“Elevator Ride” is the Beauty and the Beast-like collaboration of two downtown rockers and a sultry ingénue. Co-produced by Kenny Siegal (Johnny Society) and Jonathan Spottiswoode (Spottiswoode & His Enemies), Exter’s debut CD is at once visceral and sophisticated. It brings together the trademark rawness and punchiness of Siegal, the noir cinema of Spottiswoode’s songwriting, and the breathy vulnerability of Exter’s singing.
Drummer Brian Geltner (Johnny Society, Nervous Cabaret) brings no shortage of grace and lunacy, and Spottiswoode’s famous horn-playing Enemies make a few appearances too. Miss Exter, the youngest granddaughter of a Ukrainian communist, a Disneyland-tire maker, an Yves St. Laurent wedding dress model and the Chief Statistician for President Lyndon Johnson, polishes the album off with her own song, “Float,” bringing the record to a lush, haunting close that anticipates a gorgeous second project, already in the works.
"OK, picture this: Lou Reed and Astrud Gilberto have a baby. She's raised by the band Mazzy Star until the age of 16, when she falls in love with James Bond and runs away to Argentina. Got it? The soundtrack for this story is the music of New York resident Bronwen Exter. Hypnotizing you with her husky, half-whispered vocals, she'll thrill you with the mixture of samba, tango and NYC cool, and entice you with lyrics about dreams, pain and roads from the moon to the sun. To the instrumental foundation of bass, drums and guitar, Exter adds organ, piano, trumpet and saxophone. The work of songwriter and producer Jonathan Spottiswoode is evident in the offbeat yet refined sound. From the refreshingly eccentric lyrics to the creative arrangements, Elevator Ride will be a trip your ears will want to take again and again." - Mare Wakefield, Performing Songwriter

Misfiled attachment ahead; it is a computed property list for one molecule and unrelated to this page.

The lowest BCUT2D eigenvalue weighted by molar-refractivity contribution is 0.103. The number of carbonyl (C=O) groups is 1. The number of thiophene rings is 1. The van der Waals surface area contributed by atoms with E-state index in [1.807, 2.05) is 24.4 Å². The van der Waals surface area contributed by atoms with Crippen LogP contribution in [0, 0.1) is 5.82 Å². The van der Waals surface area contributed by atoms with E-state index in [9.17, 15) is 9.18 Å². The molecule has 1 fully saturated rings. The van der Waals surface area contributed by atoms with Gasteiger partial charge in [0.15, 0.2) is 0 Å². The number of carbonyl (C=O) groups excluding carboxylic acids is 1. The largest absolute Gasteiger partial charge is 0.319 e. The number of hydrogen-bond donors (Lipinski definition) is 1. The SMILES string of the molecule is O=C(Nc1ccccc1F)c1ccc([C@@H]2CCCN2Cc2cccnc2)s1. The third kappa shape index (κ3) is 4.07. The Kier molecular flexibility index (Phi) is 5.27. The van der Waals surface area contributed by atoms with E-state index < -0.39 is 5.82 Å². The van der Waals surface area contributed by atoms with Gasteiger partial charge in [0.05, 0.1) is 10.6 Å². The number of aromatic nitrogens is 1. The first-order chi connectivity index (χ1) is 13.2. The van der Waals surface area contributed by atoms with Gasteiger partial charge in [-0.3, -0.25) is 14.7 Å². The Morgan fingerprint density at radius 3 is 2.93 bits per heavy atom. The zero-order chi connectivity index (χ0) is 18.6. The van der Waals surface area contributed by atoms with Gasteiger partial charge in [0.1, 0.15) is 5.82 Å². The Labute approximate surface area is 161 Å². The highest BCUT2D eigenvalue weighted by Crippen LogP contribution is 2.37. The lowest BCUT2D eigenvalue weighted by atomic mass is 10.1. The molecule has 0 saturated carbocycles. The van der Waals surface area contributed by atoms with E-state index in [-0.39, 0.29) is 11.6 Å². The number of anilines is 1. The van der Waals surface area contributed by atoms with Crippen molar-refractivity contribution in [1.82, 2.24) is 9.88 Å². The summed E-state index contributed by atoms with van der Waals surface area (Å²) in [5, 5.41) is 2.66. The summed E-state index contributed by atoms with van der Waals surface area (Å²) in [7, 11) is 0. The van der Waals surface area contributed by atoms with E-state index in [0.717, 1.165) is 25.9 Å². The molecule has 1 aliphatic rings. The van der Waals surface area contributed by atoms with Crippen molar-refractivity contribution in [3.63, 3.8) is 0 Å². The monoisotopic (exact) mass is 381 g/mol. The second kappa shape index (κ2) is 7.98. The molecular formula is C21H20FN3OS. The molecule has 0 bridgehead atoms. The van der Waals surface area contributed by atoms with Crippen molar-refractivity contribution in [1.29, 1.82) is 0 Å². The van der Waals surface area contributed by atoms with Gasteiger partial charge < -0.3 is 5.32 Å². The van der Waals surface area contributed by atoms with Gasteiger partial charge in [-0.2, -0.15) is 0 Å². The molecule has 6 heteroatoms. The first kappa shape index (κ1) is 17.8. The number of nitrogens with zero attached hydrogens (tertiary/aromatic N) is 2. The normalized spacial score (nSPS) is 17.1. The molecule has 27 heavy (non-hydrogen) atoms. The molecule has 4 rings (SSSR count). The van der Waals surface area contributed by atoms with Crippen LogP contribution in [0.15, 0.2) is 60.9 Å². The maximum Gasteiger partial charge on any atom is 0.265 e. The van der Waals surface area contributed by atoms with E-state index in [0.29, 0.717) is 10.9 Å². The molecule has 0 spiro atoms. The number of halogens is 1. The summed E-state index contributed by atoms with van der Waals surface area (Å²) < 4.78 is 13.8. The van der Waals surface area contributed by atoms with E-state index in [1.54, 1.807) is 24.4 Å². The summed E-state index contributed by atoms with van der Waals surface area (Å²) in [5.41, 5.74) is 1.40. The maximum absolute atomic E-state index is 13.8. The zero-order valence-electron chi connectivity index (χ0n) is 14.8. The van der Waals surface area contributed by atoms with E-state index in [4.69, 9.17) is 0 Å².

"On her début album, “Elevator Ride,” Bronwen Exter’s voice is like a warm mist capable of obscuring all of life’s problems." - The New Yorker
“Exter possesses a breathy, ethereal singing voice that is reminiscent of Rickie Lee Jones and the Cowboy Junkies’ Margo Timmins. Elevator Ride is full of enchanting tales of scorned women, the Deep South, and intoxicating tropical nights, with Exter's voice creating alternating senses of narcotic tranquility and tragic nightmare ... Basically, if you don't like this album, then there's something wrong with you.” - BreakThru Radio